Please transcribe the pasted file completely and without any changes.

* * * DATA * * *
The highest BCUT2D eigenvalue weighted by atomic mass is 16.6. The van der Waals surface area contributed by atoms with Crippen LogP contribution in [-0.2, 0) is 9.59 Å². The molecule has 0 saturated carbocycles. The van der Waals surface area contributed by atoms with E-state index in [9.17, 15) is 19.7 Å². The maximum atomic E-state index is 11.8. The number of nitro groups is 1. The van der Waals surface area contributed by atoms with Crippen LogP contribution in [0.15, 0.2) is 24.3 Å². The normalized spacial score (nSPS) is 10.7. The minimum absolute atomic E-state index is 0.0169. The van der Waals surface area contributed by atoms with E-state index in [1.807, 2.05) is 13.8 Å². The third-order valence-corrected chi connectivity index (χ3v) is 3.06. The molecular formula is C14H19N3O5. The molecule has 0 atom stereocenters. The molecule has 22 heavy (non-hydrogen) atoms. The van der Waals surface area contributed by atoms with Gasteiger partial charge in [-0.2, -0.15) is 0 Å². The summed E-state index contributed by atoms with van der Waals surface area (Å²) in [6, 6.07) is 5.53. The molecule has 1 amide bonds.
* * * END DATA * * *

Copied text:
The highest BCUT2D eigenvalue weighted by atomic mass is 16.6. The van der Waals surface area contributed by atoms with Crippen LogP contribution in [-0.2, 0) is 9.59 Å². The molecule has 0 saturated carbocycles. The van der Waals surface area contributed by atoms with E-state index in [9.17, 15) is 19.7 Å². The maximum atomic E-state index is 11.8. The number of nitro groups is 1. The van der Waals surface area contributed by atoms with Crippen LogP contribution in [0.15, 0.2) is 24.3 Å². The normalized spacial score (nSPS) is 10.7. The minimum absolute atomic E-state index is 0.0169. The van der Waals surface area contributed by atoms with E-state index in [1.807, 2.05) is 13.8 Å². The third-order valence-corrected chi connectivity index (χ3v) is 3.06. The molecular formula is C14H19N3O5. The molecule has 0 atom stereocenters. The molecule has 22 heavy (non-hydrogen) atoms. The van der Waals surface area contributed by atoms with Gasteiger partial charge in [-0.2, -0.15) is 0 Å². The summed E-state index contributed by atoms with van der Waals surface area (Å²) in [6, 6.07) is 5.53. The molecule has 1 amide bonds.